Just like Wolverine, humans need metal to maintain strong bones
Newly published research has provided fresh insight into how bones grow and develop, and how the traces of metal found in bones play a vital part in this process.
An international team of researchers, led by the UK, used Diamond to image for the first time the precise location and chemistry behind the growth in bone. The team analysed how mammal bones grow by studying the skeleton growth of rodents – and how this process links the common man and fictional superhero Logan.
Unlike Wolverine from the X-Men, mammals do not obviously sport metal claws. However, all vertebrates, including mammals rely on tiny concentrations of trace metal in our bones to control their formation, growth and repair.
Wolverine’s skeleton is made out of the fictional alloy adamantium, whereas the trace metals found in human bones include copper, calcium, zinc and strontium.
Dr Jennifer Anné from the University of Manchester is the lead author of the project, and she said: “The reason bone needs to be able to store these metals is that many biological processes rely on the tiniest traces of chemical elements like zinc and strontium. A good example of that is what we are seeing in the developing skeleton of our mouse.”
The process responsible for the development of most of the bones in the body (endochondral ossification) is layered into distinct areas of activity from the centre of the developing bone to its extremities. These areas can be simplistically placed into three categories: cartilage, replacement and mineralised (ossified) bone.
A seemingly straightforward three-step process, from soft cartilage to mineralised bone, is actually a complex cocktail of growth hormones and proteins that few fully understand. Luckily, these processes get a little help from the periodic table that leaves elemental fingerprints that have now been identified and read by the team.
Dr Anné explains how studying these fingerprints will tell us more about how bones are formed: “We found that the different steps that occur as the skeleton goes from cartilage to bone were highlighted in the corresponding element needed for this processes to occur. You get to see a snapshot of these processes occurring throughout the limb; something that hasn’t been imaged before.”
STFC-funded co-author Professor Phil Manning from the University of Manchester explained that being able to map the growth of bones will eventually tell us more about how humans evolved. He said: “Our work is slowly teasing new information from life on Earth that can be mapped from their mortal remains. What is truly remarkable is that such biomarkers can then be traced-back in time yielding insight to the evolution and biology of long extinct lifeforms, from Trilobites to the Tyrannosaurus Rex.”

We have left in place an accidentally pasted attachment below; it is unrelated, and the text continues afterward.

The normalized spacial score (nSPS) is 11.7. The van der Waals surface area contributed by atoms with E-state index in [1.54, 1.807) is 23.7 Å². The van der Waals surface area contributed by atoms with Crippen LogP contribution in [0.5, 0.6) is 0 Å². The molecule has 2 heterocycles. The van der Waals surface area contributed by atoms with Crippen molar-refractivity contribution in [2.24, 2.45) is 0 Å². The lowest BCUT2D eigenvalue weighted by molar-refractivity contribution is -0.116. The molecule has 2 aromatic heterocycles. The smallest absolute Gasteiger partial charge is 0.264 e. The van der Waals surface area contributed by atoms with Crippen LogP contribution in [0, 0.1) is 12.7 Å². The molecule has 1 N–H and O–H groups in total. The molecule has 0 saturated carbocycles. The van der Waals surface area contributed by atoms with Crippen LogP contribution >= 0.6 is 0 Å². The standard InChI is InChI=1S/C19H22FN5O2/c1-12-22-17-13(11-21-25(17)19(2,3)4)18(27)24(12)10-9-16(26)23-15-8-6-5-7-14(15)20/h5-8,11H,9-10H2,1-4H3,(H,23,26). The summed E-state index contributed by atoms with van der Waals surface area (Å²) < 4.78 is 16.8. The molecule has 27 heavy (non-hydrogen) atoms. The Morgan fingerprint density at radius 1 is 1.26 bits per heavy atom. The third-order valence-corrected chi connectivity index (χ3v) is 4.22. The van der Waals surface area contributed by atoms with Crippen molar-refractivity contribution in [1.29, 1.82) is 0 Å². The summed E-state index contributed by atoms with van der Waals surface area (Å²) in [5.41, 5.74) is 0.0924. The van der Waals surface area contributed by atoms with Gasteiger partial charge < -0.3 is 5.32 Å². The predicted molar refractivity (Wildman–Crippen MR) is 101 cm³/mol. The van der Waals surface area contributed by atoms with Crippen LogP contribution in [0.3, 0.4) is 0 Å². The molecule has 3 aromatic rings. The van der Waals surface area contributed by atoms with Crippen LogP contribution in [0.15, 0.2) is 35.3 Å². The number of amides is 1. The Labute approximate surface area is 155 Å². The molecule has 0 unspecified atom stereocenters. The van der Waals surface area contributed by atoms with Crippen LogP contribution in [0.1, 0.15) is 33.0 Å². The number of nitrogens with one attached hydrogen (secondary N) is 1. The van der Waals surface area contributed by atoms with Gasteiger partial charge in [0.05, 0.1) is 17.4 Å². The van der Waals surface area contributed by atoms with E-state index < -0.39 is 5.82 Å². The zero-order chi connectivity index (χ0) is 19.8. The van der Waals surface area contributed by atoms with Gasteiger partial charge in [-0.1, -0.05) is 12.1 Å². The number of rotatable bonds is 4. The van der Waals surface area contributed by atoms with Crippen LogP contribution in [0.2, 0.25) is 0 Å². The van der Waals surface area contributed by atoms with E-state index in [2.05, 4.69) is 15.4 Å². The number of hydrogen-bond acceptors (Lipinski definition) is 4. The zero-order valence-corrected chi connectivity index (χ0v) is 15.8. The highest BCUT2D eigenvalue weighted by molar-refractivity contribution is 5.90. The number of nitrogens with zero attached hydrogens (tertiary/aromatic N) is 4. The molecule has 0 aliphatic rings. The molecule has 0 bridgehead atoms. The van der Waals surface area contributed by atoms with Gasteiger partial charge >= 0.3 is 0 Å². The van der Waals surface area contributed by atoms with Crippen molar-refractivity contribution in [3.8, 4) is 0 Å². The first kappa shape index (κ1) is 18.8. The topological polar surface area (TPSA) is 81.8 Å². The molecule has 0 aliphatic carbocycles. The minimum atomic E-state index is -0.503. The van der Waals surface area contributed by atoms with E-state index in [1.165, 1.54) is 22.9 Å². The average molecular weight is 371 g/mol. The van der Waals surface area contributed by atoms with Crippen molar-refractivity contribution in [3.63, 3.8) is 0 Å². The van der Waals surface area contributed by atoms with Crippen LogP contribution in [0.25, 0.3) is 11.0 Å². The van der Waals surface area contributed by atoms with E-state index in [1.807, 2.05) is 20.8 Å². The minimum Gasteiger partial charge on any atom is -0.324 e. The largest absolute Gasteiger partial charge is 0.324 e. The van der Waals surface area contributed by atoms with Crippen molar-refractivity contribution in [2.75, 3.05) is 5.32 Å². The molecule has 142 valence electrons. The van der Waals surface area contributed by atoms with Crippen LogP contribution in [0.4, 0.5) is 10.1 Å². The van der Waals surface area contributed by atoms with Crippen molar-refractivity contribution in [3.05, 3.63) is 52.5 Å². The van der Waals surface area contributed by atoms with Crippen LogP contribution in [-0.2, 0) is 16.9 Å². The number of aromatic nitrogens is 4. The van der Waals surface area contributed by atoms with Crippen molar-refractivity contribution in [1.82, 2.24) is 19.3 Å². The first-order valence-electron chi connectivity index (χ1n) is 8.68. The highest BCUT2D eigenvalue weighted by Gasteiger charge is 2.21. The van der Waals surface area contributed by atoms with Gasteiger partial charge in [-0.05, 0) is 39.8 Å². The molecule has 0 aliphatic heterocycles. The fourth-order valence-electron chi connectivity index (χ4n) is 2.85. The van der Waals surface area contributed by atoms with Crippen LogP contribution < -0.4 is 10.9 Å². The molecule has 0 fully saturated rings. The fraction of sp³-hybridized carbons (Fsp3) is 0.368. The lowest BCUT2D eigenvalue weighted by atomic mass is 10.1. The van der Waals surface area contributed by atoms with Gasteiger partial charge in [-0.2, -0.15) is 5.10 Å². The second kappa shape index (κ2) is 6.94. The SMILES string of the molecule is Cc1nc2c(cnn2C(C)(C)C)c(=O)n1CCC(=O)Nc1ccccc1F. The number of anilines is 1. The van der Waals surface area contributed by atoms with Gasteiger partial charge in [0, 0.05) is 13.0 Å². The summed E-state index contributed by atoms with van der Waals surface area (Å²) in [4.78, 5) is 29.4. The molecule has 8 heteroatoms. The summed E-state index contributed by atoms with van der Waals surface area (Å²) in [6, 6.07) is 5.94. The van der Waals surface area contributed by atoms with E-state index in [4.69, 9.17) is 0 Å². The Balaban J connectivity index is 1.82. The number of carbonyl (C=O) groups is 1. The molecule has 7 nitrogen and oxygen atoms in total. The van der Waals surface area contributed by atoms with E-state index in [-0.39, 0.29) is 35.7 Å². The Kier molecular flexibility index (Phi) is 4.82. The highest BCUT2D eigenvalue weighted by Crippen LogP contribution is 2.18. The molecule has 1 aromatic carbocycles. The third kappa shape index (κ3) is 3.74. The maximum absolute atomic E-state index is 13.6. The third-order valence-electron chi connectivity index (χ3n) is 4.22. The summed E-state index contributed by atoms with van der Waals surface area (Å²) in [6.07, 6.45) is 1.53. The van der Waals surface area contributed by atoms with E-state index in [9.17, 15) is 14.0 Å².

Although it is well known that certain metals can aid in bone health, this is the first time that these metal helpers have been imaged spatially as they weave their bony scaffold. Intensely bright X-rays generated by Diamond allowed the team to produce detailed images of where these minute metals were located within the tiny bones of the mouse limb.
Co-author Dr Nicholas Edwards from the University of Manchester said: “We focus on the trace elements rather than the proteins themselves because of the preservation potential of the metals, which means we can image biological processes from the recent to the ancient.”
This is not the only time the team has used Diamond to visualise the chemistry in bone. Their previous work has looked at the beautiful preservation of biochemistry in fossil organisms, in birds, dinosaurs, manatees and plants up to 150 million years old. The results from this work highlight not only the importance of synchrotron-based imaging but hint at the possibilities to come.
Professor Fred Mosselmans, Science Leader on the I18 beamline, said: “We’re proud to support a wide portfolio of bone research across a number of our beamlines, and this is another good example of how we’re supporting interdisciplinary research at Diamond. I18 allows researchers to detect and quantify elements using a tiny beam of X-rays. The technique is incredibly sensitive, so where elements are present in minute concentrations, our beamline is still able to detect them. This is useful in material science, chemistry, environmental science, as well as biology.”
The research group will be scanning some new fossil material at the Stanford Synchrotron Radiation Lightsource in California this spring. The research on the mouse will be used to help the team identify ossification and other bone processes such as remodelling and cartilage replacement in the fossil record, from fossil mice to dinosaurs.
Read the full paper.